Ethylene is the simplest member of olefin series, but butadiene-1,3 (BD) is the simplest conjugated diolefin. In this chapter, we describe liquid-phase oxidations of BD with an emphasis on comparison of the diolefin with monoolefins. BD interacts with oxygen to form polyperoxide, whose thermal decomposition or hydrogenation leads to the formation of 2-butene-1,4-diol, 3-butene-1,2-diol, or butanediols together with furan and acrolein. BD can be oxidized in polar solvents by radical chain route to form directly the dioxygenates. Metal catalysts are able to control the oxidation by promoting formation of 2-butene-1,4-diol, 4-hydroxybut-2-enal, and furan. PdTe/C catalyst is applied in industry to produce 2-butene-1,4-diol diacetates with selectivity of 98%. The outstanding selectivity of the catalyst is caused by combined action of components in nonradical route and esterification of final product in acetic acid. Similar reaction in methyl alcohol yields 1,4-dimethoxy-2-butene, but with lower efficiency. The nonradical mechanism is firmly established for epoxidation of BD with hydrogen peroxide catalyzed by phosphotungstates. The selectivity of BD and hydrogen peroxide conversion to 3,4-epoxy-1-butene around 100% is attained. Analysis of published information and our own studies show many similarities in oxidation of BD and light olefins, which are very useful for understanding the mechanisms.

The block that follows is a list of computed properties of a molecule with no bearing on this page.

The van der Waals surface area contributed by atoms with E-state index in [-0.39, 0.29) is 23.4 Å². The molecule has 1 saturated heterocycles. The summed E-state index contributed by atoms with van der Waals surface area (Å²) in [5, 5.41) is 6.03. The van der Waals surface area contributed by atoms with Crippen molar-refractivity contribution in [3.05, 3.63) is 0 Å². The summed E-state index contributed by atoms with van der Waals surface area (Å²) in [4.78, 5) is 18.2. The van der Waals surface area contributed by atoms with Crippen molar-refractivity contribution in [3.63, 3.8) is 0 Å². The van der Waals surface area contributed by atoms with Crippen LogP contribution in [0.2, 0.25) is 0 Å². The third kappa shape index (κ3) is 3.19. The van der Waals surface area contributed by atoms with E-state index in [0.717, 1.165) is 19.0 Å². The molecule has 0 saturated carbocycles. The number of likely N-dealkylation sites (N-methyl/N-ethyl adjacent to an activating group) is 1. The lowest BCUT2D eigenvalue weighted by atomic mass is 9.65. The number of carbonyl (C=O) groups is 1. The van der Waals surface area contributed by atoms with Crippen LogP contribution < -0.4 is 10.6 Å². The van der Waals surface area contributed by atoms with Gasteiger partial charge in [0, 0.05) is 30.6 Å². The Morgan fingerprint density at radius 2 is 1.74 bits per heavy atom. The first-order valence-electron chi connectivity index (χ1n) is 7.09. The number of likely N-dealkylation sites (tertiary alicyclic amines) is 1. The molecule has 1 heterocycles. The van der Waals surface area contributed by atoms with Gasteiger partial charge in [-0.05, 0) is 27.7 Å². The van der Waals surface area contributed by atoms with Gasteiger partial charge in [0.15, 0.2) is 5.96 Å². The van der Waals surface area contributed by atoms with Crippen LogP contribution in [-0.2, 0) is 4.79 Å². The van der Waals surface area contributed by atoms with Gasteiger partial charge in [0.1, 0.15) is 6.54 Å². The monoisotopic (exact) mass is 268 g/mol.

Part of the book: Alkenes